Lent

 

Lent is a solemn religious observance beginning on Ash Wednesday and ending before Easter Sunday. The traditional purpose of Lent is the preparation of the believer through prayer, penance, repentance and atonement of sins, almsgiving, and self denial  to celebrate the mysteries of the Faith in the Holy Week marking the passion, death and burial of Christ and climaxing on Jesus’  crucifixion on Good Friday.

During Lent, many Christians commit to fasting and giving up certain luxuries as a form of penitence, and receiving the sacrament of Penance. Many Christians also add a Lenten spiritual discipline, such as the Stations of the Cross, a devotional commemoration of Christ’s passion, death on a cross, and burial.

Many Roman Catholic and some Protestants churches remove flowers from their altars on Holy Friday, while crucifixes, religious statues, and other prominent religious symbols are often veiled in violet fabrics.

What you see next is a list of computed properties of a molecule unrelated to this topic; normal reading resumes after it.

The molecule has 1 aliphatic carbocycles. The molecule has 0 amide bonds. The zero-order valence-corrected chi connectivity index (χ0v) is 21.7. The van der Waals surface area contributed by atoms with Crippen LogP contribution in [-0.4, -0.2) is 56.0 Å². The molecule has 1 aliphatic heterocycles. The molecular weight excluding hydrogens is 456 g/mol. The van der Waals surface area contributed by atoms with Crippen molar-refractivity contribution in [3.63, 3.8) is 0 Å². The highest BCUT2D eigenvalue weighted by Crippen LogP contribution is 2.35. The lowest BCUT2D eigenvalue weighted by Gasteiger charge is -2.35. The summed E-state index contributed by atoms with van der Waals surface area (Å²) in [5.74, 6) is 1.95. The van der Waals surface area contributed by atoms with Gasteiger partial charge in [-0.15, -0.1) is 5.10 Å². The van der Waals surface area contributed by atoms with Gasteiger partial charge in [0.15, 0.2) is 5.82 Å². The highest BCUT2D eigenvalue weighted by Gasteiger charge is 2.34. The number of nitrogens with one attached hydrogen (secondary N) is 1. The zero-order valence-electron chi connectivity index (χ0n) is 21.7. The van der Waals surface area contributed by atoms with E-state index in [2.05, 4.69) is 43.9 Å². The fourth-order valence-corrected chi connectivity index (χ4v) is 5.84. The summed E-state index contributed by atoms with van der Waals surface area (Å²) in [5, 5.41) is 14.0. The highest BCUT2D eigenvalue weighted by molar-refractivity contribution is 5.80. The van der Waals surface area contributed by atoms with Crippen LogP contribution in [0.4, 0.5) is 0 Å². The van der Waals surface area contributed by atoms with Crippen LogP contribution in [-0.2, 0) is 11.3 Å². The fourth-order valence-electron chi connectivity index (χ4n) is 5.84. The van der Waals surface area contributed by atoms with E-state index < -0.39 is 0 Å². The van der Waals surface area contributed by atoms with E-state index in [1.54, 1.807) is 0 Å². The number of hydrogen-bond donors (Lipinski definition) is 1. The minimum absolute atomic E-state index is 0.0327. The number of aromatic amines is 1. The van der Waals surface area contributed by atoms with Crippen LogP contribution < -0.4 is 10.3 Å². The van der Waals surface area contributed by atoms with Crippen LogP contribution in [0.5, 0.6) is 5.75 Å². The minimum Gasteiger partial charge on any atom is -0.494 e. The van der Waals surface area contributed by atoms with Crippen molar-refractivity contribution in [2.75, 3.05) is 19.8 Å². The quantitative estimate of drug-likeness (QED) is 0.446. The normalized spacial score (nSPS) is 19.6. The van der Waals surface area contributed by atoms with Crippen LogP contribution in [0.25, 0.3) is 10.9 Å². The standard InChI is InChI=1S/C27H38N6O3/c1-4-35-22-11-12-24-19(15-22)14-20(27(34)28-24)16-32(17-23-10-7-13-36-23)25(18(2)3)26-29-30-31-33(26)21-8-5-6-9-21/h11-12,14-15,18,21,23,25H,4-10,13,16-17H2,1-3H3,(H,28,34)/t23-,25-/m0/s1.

Ash Wednesday, a day of fasting and abstention of the consumption of meat, derives its name from the blessing ashes made from palm branches blessed on the previous year’s Palm Sunday, and placing them on the heads of participants to the accompaniment of the words “Repent, and believe in the Gospel” or “Remember that you are dust, and to dust you shall return”. Although Ash Wednesday is not a day of obligation, the ceremony is paramount because it predisposes a Christian for penance during Lent.

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